Low temperature-induced fruit malformation in tomato was studied from plant hormonal view point. Treatment of TIBA (2, 3, 5-triiodobenzoic acid) and NAP (sodium N-1-naphthylphthalamic acid), auxin-transport inhibitors, increased locule numbers and induced severe malformation including catfaced and strawberry fruits with ovary splits, and oblate and fasciated fruits. Bendroquinone (2-benzimidoyl-3-hydroxyl-1, 4-napthoquinone), which is considered to have the similar action mechanism to TIBA and NPA, also showed the same effects. Auxins, PCPA (p-chlorophenoxyacetic acid), 2, 4-D (2, 4-dichlorophenoxyacetic acid) and 2, 4, 5-T (2, 4, 5-trichlorophenoxyacetic acid) reduced oblate and triangular types of malformation by decreasing locule numbers. Gibberellin (GA3) inducey ovary split but CCC [(2-chloroethyl) trimethylammonium chloride] and SADH (succinic acid-2, 2-dimethylhydrazide), which are considered to inhibit gibberellin synthesis, could not reduce low temperature-induced fruit malformation.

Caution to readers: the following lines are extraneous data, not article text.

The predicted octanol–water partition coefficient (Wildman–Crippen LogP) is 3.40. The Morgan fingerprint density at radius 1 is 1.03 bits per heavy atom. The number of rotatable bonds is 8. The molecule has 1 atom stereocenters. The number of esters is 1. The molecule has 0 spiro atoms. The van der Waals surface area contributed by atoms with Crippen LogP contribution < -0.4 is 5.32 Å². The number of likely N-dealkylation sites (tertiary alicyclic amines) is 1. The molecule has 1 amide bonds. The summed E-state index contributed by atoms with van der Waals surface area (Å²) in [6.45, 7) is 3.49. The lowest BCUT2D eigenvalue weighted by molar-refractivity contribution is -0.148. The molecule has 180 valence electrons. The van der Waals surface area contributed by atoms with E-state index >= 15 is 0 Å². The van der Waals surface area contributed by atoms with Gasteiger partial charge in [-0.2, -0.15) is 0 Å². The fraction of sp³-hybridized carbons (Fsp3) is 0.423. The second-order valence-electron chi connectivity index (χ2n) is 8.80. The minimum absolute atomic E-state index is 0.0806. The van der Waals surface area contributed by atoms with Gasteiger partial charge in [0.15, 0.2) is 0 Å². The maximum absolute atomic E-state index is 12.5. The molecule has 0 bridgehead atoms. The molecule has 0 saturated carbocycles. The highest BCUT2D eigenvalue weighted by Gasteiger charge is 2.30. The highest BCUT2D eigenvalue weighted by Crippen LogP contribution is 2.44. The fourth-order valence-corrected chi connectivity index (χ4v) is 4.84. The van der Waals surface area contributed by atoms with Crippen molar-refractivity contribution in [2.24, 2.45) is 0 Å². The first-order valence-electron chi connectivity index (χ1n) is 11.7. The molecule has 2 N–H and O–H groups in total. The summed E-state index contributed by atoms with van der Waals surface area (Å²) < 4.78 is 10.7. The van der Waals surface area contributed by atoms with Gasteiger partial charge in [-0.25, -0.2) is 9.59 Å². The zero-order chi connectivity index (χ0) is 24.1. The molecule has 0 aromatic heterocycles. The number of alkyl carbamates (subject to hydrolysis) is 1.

Muskmelons (Cucumis melo L.) were grown in sand with 7N form treatments (NO3:NH4; 10:0, 8:2, 6:4, 5:5, 4:6, 2:8 and 0:10) supplied daily at a concentration of 90ppm. A total of 78 liters of treatment solution was applied per plant throughout the experiment. The higher NH4 ratios caused plant growth and fruit fresh weight to decrease, while fruit soluble solids remained slightly higher. With increasing NH4 ratios N in leaves increased. NO3-N and NH4-N in the plant parts and medium (sand) reflected the form of N that was supplied. N uptake by plants at all NH4 ratios was greatest at 5, 137mg per plant. With increasing NH4 ratios NH4-N in soil solution increased, while NO3-N and Na, and pH and EC values tended to decrease.